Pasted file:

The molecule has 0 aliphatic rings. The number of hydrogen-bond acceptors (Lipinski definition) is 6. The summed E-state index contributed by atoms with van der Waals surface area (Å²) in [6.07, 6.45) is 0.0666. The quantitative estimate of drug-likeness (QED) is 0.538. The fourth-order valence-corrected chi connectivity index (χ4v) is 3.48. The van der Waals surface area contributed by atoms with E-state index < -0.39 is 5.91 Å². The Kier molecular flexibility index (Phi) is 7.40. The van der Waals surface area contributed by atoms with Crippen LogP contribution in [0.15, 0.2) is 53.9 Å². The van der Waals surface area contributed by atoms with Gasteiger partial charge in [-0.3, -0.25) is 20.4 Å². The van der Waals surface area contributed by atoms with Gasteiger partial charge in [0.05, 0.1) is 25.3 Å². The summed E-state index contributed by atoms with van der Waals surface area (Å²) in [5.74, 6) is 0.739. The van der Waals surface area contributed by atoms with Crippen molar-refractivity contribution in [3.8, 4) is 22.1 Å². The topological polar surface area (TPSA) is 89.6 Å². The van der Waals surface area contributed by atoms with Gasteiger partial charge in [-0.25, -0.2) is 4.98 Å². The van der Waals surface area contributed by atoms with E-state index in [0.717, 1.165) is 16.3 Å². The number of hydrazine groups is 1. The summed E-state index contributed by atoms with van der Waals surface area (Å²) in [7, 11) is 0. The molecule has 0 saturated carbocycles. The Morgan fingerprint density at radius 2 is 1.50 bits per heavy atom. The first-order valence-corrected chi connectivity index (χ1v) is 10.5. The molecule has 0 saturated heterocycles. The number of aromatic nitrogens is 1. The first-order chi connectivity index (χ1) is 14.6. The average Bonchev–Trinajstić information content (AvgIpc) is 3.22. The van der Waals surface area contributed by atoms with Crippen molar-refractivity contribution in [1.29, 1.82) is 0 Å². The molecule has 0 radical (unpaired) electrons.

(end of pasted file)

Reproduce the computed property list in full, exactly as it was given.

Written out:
The molecule has 0 aliphatic rings. The number of hydrogen-bond acceptors (Lipinski definition) is 6. The summed E-state index contributed by atoms with van der Waals surface area (Å²) in [6.07, 6.45) is 0.0666. The quantitative estimate of drug-likeness (QED) is 0.538. The fourth-order valence-corrected chi connectivity index (χ4v) is 3.48. The van der Waals surface area contributed by atoms with E-state index < -0.39 is 5.91 Å². The Kier molecular flexibility index (Phi) is 7.40. The van der Waals surface area contributed by atoms with Crippen LogP contribution in [0.15, 0.2) is 53.9 Å². The van der Waals surface area contributed by atoms with Gasteiger partial charge in [-0.3, -0.25) is 20.4 Å². The van der Waals surface area contributed by atoms with Gasteiger partial charge in [0.05, 0.1) is 25.3 Å². The summed E-state index contributed by atoms with van der Waals surface area (Å²) in [5.74, 6) is 0.739. The van der Waals surface area contributed by atoms with Crippen molar-refractivity contribution in [3.8, 4) is 22.1 Å². The topological polar surface area (TPSA) is 89.6 Å². The van der Waals surface area contributed by atoms with Gasteiger partial charge in [-0.25, -0.2) is 4.98 Å². The van der Waals surface area contributed by atoms with E-state index in [0.717, 1.165) is 16.3 Å². The number of hydrazine groups is 1. The summed E-state index contributed by atoms with van der Waals surface area (Å²) in [7, 11) is 0. The molecule has 0 saturated carbocycles. The Morgan fingerprint density at radius 2 is 1.50 bits per heavy atom. The first-order valence-corrected chi connectivity index (χ1v) is 10.5. The molecule has 0 saturated heterocycles. The number of aromatic nitrogens is 1. The first-order chi connectivity index (χ1) is 14.6. The average Bonchev–Trinajstić information content (AvgIpc) is 3.22. The van der Waals surface area contributed by atoms with Crippen molar-refractivity contribution in [1.29, 1.82) is 0 Å². The molecule has 0 radical (unpaired) electrons.